Thursday, 9 December 2010

from teaching to learning reflection on

From Teaching to Learning-shifting the principals focus (a reflection on DuFour's proposal)

If you are a practicing administrator - feedback would be appreciated (would help me with my principal prep). 

Back to the basics. 
DuFour focuses on two words: instruction and learning. The message for readers to take away is that learning is more important than instruction… in a sense. He challenges the state and national standards set for principals to be instructional leaders. DuFour contests, “The focus on the principal as instructional leaders is flawed.” He believes that principal leadership should be focused on the advancement of staff and student learning rather than on individual teacher instructional strategies. DuFour strived for many years to be an exceptional instructional leader. He focused on individual teacher instruction and spent a great deal of time working one-on-one with teachers using a structured observation and feedback process. His work created positive outcomes, however, after many years and many hours spent on individual teachers and their teaching strategies, he realized that his focus was flawed. How were students doing? DuFour began changing his emphasis on instructional input into learning output where he would help teams of teachers prepare and guide students in achieving the school’s intended outcomes.

My first reaction was… it is just a matter of semantics, teaching-learning, they are pretty much the same thing as far as the principal’s role in leadership is concerned. I realized, however, that a focus on student learning is critical in driving teacher professional development. When comparing the difference between putting an emphasis on teaching strategies versus student learning, it comparable to a ME-ME-ME focus versus a THEM focus. DuFour compares it as a shift from inputs to outputs and intentions to results. Which would you prefer to have educators placing emphasis on when prepping for the academic year? Ultimately, we want the student learning to increase; so, I agree with DuFour that more benefits will come if the principal serves as a lead learner versus an instructional leader. 
DuFour said that shifting a focus on teaching to a focus on learning is more than semantics. He’s right. It is about a principal who understands his or her role as leader and maintains a school-wide culture where student and teacher learning is priority.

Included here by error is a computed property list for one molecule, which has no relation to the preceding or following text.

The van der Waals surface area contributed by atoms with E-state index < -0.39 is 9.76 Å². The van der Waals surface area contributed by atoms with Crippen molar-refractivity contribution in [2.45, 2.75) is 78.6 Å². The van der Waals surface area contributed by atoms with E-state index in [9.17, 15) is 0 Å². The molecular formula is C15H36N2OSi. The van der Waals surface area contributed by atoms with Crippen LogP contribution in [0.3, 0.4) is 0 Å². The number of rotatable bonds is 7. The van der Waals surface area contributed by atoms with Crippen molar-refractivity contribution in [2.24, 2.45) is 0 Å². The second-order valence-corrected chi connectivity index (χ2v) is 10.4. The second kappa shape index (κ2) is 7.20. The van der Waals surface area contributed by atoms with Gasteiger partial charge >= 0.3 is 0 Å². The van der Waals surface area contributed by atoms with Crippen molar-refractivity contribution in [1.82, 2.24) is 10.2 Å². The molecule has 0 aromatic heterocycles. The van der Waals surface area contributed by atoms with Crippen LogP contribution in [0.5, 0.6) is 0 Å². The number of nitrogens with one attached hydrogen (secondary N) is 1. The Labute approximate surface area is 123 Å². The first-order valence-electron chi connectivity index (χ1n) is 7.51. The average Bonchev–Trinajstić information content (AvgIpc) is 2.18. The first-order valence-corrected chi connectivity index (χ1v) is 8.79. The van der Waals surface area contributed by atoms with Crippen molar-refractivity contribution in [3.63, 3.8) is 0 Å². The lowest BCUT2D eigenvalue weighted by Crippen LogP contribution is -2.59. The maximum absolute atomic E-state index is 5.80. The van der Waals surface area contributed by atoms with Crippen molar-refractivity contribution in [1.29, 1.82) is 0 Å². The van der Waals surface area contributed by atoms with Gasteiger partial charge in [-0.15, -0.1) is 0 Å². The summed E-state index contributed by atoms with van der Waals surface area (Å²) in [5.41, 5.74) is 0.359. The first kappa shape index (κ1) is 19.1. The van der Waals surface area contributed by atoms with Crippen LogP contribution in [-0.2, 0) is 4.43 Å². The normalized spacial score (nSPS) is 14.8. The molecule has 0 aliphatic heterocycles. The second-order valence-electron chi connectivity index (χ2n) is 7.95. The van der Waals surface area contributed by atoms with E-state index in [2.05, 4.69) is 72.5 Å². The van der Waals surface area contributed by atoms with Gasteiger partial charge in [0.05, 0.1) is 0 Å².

...into my 'Principal Prep Notebook':
To shift the focus from teaching to learning, the principal leads teacher teams in completing the following:
1.      Clarify the essential outcomes of the course and the outcomes of each unit of instruction within the course. [“A school’s teachers cannot make student learning their focus until they know what each student needs to learn.”]
2.      Develop two assessments per semester and specify the standard of mastery for the assessment as well as for each subtest within the assessment. [“How will we know whether students have learned the essential outcomes?”]
3.      Analyze results and develop strategies for improvement on the basis of the analysis. [“Teachers set a bar for student performance and then work to ensure that each student can make it over that bar.”]
The lead learner’s (principal’s) responsibilities:
·       Provide collaboration time.
·       Set focus and parameters.
·       Establish process and guiding questions.
·       Provide training, resources, and support to help teachers overcome difficulties they encounter while developing outcomes, writing assessments, and analyzing student achievement data.
·       Give access to relevant, timely information on students’ performance.
·       Provide help in writing specific and measureable team improvement goals that focus on student learning rather than on their team activities.
·       Offer encouragement, recognition, and celebration.
·       Hold accountable individuals or teams who fail to fulfill responsibilities.

This post is in response to - 
DuFour, Richard. (2002). The Learning-Centered Principal. Educational Leadership. May, 2002. Vol.59, No.8, pp.12-15.

No comments:

Post a Comment

Health Education Blog